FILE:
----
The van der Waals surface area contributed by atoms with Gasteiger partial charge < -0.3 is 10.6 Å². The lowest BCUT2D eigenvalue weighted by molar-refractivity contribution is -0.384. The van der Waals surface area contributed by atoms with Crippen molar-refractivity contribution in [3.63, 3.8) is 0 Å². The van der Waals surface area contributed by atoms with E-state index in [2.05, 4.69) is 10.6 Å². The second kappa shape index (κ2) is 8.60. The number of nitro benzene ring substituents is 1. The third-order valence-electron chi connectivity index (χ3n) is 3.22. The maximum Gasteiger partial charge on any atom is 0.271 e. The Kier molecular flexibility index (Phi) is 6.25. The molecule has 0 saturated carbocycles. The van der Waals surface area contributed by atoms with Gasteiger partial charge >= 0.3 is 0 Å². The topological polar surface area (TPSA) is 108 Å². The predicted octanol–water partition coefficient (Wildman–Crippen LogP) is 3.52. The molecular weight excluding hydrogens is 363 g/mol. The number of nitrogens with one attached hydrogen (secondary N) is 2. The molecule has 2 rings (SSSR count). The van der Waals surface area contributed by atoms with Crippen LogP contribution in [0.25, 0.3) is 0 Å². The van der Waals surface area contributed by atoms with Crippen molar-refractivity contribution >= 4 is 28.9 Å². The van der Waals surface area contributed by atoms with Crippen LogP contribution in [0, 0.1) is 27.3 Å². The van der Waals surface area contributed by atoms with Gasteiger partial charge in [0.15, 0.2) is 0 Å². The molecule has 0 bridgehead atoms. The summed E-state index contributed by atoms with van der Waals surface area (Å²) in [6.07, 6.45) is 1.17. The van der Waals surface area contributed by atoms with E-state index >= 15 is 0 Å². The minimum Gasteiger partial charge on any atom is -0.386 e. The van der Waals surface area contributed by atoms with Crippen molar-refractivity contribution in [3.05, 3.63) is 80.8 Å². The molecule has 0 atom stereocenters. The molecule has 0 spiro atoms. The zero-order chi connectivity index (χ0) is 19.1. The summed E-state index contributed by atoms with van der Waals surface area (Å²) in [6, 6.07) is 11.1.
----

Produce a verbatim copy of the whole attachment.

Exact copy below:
The van der Waals surface area contributed by atoms with Gasteiger partial charge < -0.3 is 10.6 Å². The lowest BCUT2D eigenvalue weighted by molar-refractivity contribution is -0.384. The van der Waals surface area contributed by atoms with Crippen molar-refractivity contribution in [3.63, 3.8) is 0 Å². The van der Waals surface area contributed by atoms with E-state index in [2.05, 4.69) is 10.6 Å². The second kappa shape index (κ2) is 8.60. The number of nitro benzene ring substituents is 1. The third-order valence-electron chi connectivity index (χ3n) is 3.22. The maximum Gasteiger partial charge on any atom is 0.271 e. The Kier molecular flexibility index (Phi) is 6.25. The molecule has 0 saturated carbocycles. The van der Waals surface area contributed by atoms with Gasteiger partial charge >= 0.3 is 0 Å². The topological polar surface area (TPSA) is 108 Å². The predicted octanol–water partition coefficient (Wildman–Crippen LogP) is 3.52. The molecular weight excluding hydrogens is 363 g/mol. The number of nitrogens with one attached hydrogen (secondary N) is 2. The molecule has 2 rings (SSSR count). The van der Waals surface area contributed by atoms with Crippen LogP contribution in [0.25, 0.3) is 0 Å². The van der Waals surface area contributed by atoms with Crippen molar-refractivity contribution >= 4 is 28.9 Å². The van der Waals surface area contributed by atoms with Crippen LogP contribution in [0, 0.1) is 27.3 Å². The van der Waals surface area contributed by atoms with Gasteiger partial charge in [0.15, 0.2) is 0 Å². The molecule has 0 bridgehead atoms. The summed E-state index contributed by atoms with van der Waals surface area (Å²) in [6.07, 6.45) is 1.17. The van der Waals surface area contributed by atoms with E-state index >= 15 is 0 Å². The minimum Gasteiger partial charge on any atom is -0.386 e. The van der Waals surface area contributed by atoms with Crippen molar-refractivity contribution in [3.05, 3.63) is 80.8 Å². The molecule has 0 atom stereocenters. The molecule has 0 spiro atoms. The zero-order chi connectivity index (χ0) is 19.1. The summed E-state index contributed by atoms with van der Waals surface area (Å²) in [6, 6.07) is 11.1.